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The Uncatchable Exception

October 05, 2006

There's once aspect of exception handling that I've found that many seasoned .NET veterans know about. Take a look at the following code...

class Node {
    private Node node;

    public Node ChildNode {
        get {
            if (node == null) {
                node = new Node( );
            }
            return node;
        }
        set { node = value; }
    }
}

class Program
{
    static void ProcessNode(Node node) {
        ProcessNode(node.ChildNode);
    }

    static void Main(string[] args) {
        try {
            ProcessNode(new Node( ));
        }
        catch (StackOverflowException ex) {
            Console.WriteLine(ex.Message);
        }
        catch (Exception ex) {
            Console.WriteLine(ex.Message);
        }
    }
}

Code Segment 1

What do you figure the output will be? Well, most people say the output is something like "Operation caused a stack overflow." That's a nice guess, but this exception thrown from the CLR is actually not catchable. This is the uncatchable exception. It actually jumps directly outside of your try block and shuts your application down. What you actually see is what's in the below figure.

StackOverFlowException

Figure 1

The CLR does not allow you to have infinite loops in your applications at all. So much so in fact that it will literally kill your entire application to make sure you follow the rules.

Now, if you're thinking about it... you may be think "CLR threw it? Hmm... I wonder... I read something about the ability to throw things that aren't exceptions". So, you may be tempted to try this...

try {
    ProcessNode(new Node( ));
}
catch {
    Console.WriteLine("Unknown exception");
}

Code Segment 2

This actually doesn't help the situation at all. Actually, if you've read my previous blog entry on the RuntimeWrappedException, then you would know about the .NET wrapping plan. Under .NET's default rules, thrown objects which do not inherit from System.Exception are wrapped in an instance of RuntimeWrappedException. So, even if the exception thrown was one of those, it would have been caught by the original code anyhow.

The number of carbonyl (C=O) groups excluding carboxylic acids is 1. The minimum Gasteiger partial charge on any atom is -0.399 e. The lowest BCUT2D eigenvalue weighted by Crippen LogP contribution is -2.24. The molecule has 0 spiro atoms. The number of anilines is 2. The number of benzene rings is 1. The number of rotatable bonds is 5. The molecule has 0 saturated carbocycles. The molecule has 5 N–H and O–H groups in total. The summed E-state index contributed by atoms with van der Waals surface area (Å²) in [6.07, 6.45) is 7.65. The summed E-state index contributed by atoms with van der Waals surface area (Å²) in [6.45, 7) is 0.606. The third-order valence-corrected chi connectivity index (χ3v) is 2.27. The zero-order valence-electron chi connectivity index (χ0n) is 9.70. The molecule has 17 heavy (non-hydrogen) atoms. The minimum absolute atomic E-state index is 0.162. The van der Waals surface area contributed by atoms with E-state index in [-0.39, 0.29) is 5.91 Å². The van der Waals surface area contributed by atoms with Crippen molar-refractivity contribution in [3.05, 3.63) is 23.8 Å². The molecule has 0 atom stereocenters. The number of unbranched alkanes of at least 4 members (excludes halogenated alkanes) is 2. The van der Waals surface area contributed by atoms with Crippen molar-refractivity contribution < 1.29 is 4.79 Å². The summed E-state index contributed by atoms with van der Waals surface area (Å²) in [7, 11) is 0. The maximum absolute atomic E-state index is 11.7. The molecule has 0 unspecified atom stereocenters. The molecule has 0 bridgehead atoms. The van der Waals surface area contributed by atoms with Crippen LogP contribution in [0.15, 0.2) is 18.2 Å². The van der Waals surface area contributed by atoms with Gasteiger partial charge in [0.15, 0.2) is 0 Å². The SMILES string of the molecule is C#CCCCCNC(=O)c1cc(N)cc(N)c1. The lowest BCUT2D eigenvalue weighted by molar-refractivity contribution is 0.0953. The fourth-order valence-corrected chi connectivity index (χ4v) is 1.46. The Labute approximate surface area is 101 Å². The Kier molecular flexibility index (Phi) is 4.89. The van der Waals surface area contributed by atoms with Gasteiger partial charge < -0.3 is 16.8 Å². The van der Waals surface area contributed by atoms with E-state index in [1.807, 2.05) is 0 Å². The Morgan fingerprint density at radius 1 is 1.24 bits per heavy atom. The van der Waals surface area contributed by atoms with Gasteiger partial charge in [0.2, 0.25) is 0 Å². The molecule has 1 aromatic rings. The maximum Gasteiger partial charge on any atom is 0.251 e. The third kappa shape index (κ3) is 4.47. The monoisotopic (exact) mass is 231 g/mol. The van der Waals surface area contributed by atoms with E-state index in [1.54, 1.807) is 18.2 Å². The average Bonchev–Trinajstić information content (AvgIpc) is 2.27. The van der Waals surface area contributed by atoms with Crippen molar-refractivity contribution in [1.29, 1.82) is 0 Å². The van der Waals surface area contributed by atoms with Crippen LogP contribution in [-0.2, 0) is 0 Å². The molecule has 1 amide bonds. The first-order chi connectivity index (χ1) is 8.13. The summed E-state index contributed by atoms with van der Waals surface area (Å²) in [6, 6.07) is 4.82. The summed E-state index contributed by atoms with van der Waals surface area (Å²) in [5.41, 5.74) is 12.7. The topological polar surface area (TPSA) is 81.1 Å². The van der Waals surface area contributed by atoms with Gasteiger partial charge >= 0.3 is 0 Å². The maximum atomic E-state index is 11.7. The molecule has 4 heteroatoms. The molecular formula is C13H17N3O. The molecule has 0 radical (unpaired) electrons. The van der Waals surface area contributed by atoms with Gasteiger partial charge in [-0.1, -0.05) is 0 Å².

This StackOverFlowException application failure is actually a very helpful rule the CLR enforces. It forces you to go back and make sure you don't have a recursion bug in your code, because this is not really a user-specific exception it's literally a bug in your application. So, before you throw a fit when you see this, just go back and find the bug in your recursion code.

It's important to note however, that there's nothing inherently special about the StackOverFlowException itself. Take a look at this code...

static void ThrowStackOverFlowException( ) {
    throw new StackOverflowException( );
}

static void Main(string[] args) {
    try {
        ThrowStackOverFlowException( );
    }
    catch (StackOverflowException ex) {
        Console.WriteLine(ex.Message);
    }
}

Code Segment 3

This time your output really is "Operation caused a stack overflow.". So, if you throw it yourself you can catch it. The uncatchable exception isn't really StackOverflowException, but rather the CLR's throwing of the StackOverflowException.

There are other ways to completely kill an application. One of the more subtle of ways is via use of System.Environment.FastFail(String message). This static method will immediately kill and application and will not be caught by any catch blocks anywhere. So, if you really want to screw up an application simply do the following...

[Serializable]
public class SalesOrderException : Exception
{
    public SalesOrderException( ) {
        Environment.FailFast(String.Empty);
    }

    // More constructors go here...
}

Code Segment 4

Now every time your application has a SalesOrderException, it will explode into pieces. There's absolutely no way to recover from this. The above code is something that a disguntled employee would love to check in.

That said, looking at it in another light, Environment.FastFail(String) can actually be a great debugging tool. For example, say you have an application that is just downright giving you some weird output. You have no idea why. You know it's wrong, but there are just no exceptions bubbling to the surface to help you out. Well, if you have access to Visual Studio 2005's Debug->Exceptions... menu item, you can actually tell Visual Studio to allow you to see those first chance exceptions. If you don't have that, however you can put Environment.FastFail(String) in an exception, and use deductive reasoning and process of elimination to find out where your problem in.

You may actually be wondering "What is the point of Environment.FastFail(String)?" It's actually quite useful for anyone severely uptight about security or someone withing really low level in a system. If you're absolutely sure there's an unrecoverable corruption in your system, then you can call this method to kill this application. Basically what you're doing is "blue screening your application". The operating system is untouched, but you application is gone. Another situation someone can use Environment.FastFail in in security situations. If you absolutely need to verify some piece of security for the application to continue at all (i.e. you don't want anyone to catch an exception you throw and continue insecure), then you can use this method to "bluescreen" the app.

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